Illinois: Bachelor’s Grove Cemetery
Often referred to as one of the most haunted graveyards in America, this 82-plot cemetery is known as the home of many phantom sightings. People who have visited the site have seen numerous inexplicable illusions, from a ghostly “White Lady” to an ephemeral white farmhouse.
Indiana: 100 Steps Cemetery
If you visit this cemetery in the town of Brazil and climb the 100 steps in the total darkness of night, urban legend has it you’ll see the ghost of the original caretaker appear before you on the top of the hill. Apparently he will give you a preview of what your own death will look like!
Iowa: Stony Hollow Road
As the saying goes, a woman scorned is not someone you want to mess with. Lucinda of the town of Burlington is no different. Legend says that when her fiancé failed to meet her there as promised one night, she threw herself off the bluffs along Stony Hollow Road. Ever since, her ghost has appeared to countless people. What’s (much) worse, if she leaves a rose at your feet, you are destined to die within 24 hours, or so the story goes …
Kansas: Molly’s Hollow
The urban legend of Molly’s Hollow speaks to the country’s racist history. As the legend goes, when the local townsfolk found out that Molly, an African American woman, was involved with a white man, she was lynched. People claim her spirit is still there, screaming at night.
Kentucky: Hogan’s Fountain
In Cherokee Park, you’ll find Hogan’s Fountain, which features a statue of Pan, the pastoral yet devious Greek god. At every full moon—some versions say every night at midnight—the figure of Pan wanders the park, causing mischief for passersby.
Louisiana: The Carter Brothers
Back in the early 1930s, a young woman escaped from the home of the Carter Brothers in New Orleans with slash marks on her wrist. She told the police that the brothers were feeding off her blood. The cops stormed the French Quarter residence where they found more young women in similar states, their blood draining from their bodies. The brothers, now thought to be vampires, were captured and executed, only for it to be discovered years later that their crypts were empty.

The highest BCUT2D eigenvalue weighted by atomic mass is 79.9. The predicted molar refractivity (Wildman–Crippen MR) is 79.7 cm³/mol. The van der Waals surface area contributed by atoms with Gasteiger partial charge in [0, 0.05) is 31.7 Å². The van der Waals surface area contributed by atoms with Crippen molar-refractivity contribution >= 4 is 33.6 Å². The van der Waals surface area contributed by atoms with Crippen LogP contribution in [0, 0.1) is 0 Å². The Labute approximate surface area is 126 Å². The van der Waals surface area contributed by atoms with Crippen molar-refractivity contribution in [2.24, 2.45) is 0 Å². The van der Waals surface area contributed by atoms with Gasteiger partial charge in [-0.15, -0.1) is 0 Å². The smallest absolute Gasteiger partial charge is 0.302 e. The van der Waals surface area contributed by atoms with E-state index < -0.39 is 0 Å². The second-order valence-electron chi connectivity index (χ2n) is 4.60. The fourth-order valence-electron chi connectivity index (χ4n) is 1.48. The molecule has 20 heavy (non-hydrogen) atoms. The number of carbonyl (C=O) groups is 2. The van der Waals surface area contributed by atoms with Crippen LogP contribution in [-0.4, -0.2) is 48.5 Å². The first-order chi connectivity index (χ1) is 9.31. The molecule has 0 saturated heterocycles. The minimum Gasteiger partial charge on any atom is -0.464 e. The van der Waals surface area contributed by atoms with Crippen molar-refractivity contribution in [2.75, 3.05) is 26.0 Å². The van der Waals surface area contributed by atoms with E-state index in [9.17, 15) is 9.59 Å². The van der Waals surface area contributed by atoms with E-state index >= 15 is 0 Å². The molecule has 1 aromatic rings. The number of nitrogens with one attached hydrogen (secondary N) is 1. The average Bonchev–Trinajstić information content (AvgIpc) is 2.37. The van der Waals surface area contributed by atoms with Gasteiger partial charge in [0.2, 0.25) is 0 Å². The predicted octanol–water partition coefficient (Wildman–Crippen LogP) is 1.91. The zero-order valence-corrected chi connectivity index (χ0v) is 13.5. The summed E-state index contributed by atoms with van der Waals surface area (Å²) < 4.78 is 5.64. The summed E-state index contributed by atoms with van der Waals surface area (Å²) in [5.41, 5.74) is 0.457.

Maine: Seguin Island Lighthouse
Like many urban legends, the one in Maine has to do with isolation. As legend has it, in the 1800s, the caretaker of the Seguin Island Lighthouse and his wife were the only two people living on the tiny spit of land. They naturally grew increasingly bored and isolated. The caretaker bought a piano so his wife could play it to keep them both entertained, but she only knew one song. The insufferable repetition of the same tune, combined with severe isolation, drove the husband mad. He took an ax, chopped the piano and his wife into bits, and then killed himself. Or so the story goes …
Maryland: Bigg Lizz and the Greenbrier Swamp
During the Civil War, Bigg Lizz, a very large woman, was a slave who became a spy for the Union troops. But her espionage was found out by her master, who decided to exact revenge. Urban legend says he took Bigg Lizz to Greenbrier Swamp so she could help him bury a treasure. Bigg Lizz dug the hole, and was subsequently decapitated by her evil master, who threw her body into the grave she had just unwittingly dug for herself. It is said that if you travel to that spot during the dead of night, you will see her spirit there, attempting to lure you into the murky swamp.
Massachusetts: The Ghost of Sheriff George Corwin